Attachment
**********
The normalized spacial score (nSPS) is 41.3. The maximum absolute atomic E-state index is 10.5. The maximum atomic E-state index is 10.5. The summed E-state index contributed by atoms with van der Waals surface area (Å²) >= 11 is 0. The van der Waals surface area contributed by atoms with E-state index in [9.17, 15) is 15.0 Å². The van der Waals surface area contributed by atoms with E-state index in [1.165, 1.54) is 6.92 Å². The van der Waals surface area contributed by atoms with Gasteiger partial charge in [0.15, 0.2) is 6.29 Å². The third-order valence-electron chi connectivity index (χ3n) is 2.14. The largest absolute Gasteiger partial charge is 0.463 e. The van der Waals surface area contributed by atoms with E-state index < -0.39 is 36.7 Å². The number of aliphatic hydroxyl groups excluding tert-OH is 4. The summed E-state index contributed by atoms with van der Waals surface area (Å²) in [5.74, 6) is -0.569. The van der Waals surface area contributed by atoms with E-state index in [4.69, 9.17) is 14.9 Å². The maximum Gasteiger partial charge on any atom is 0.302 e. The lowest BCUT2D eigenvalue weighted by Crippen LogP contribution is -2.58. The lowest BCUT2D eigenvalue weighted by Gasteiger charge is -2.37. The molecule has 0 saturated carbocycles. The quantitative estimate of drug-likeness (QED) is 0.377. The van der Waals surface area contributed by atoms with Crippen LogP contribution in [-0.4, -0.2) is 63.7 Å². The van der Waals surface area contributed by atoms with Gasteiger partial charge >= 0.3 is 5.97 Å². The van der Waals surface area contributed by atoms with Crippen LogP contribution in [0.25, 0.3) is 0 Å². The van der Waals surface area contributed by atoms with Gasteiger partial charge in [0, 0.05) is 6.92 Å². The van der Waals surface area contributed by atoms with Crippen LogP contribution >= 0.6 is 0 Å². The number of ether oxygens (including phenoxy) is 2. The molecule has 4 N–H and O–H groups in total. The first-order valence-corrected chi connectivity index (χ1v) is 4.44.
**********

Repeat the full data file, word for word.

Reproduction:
The normalized spacial score (nSPS) is 41.3. The maximum absolute atomic E-state index is 10.5. The maximum atomic E-state index is 10.5. The summed E-state index contributed by atoms with van der Waals surface area (Å²) >= 11 is 0. The van der Waals surface area contributed by atoms with E-state index in [9.17, 15) is 15.0 Å². The van der Waals surface area contributed by atoms with E-state index in [1.165, 1.54) is 6.92 Å². The van der Waals surface area contributed by atoms with Gasteiger partial charge in [0.15, 0.2) is 6.29 Å². The third-order valence-electron chi connectivity index (χ3n) is 2.14. The largest absolute Gasteiger partial charge is 0.463 e. The van der Waals surface area contributed by atoms with E-state index < -0.39 is 36.7 Å². The number of aliphatic hydroxyl groups excluding tert-OH is 4. The summed E-state index contributed by atoms with van der Waals surface area (Å²) in [5.74, 6) is -0.569. The van der Waals surface area contributed by atoms with E-state index in [4.69, 9.17) is 14.9 Å². The maximum Gasteiger partial charge on any atom is 0.302 e. The lowest BCUT2D eigenvalue weighted by Crippen LogP contribution is -2.58. The lowest BCUT2D eigenvalue weighted by Gasteiger charge is -2.37. The molecule has 0 saturated carbocycles. The quantitative estimate of drug-likeness (QED) is 0.377. The van der Waals surface area contributed by atoms with Crippen LogP contribution in [-0.4, -0.2) is 63.7 Å². The van der Waals surface area contributed by atoms with Gasteiger partial charge >= 0.3 is 5.97 Å². The van der Waals surface area contributed by atoms with Crippen LogP contribution in [0.25, 0.3) is 0 Å². The van der Waals surface area contributed by atoms with Gasteiger partial charge in [0, 0.05) is 6.92 Å². The van der Waals surface area contributed by atoms with Crippen LogP contribution >= 0.6 is 0 Å². The number of ether oxygens (including phenoxy) is 2. The molecule has 4 N–H and O–H groups in total. The first-order valence-corrected chi connectivity index (χ1v) is 4.44.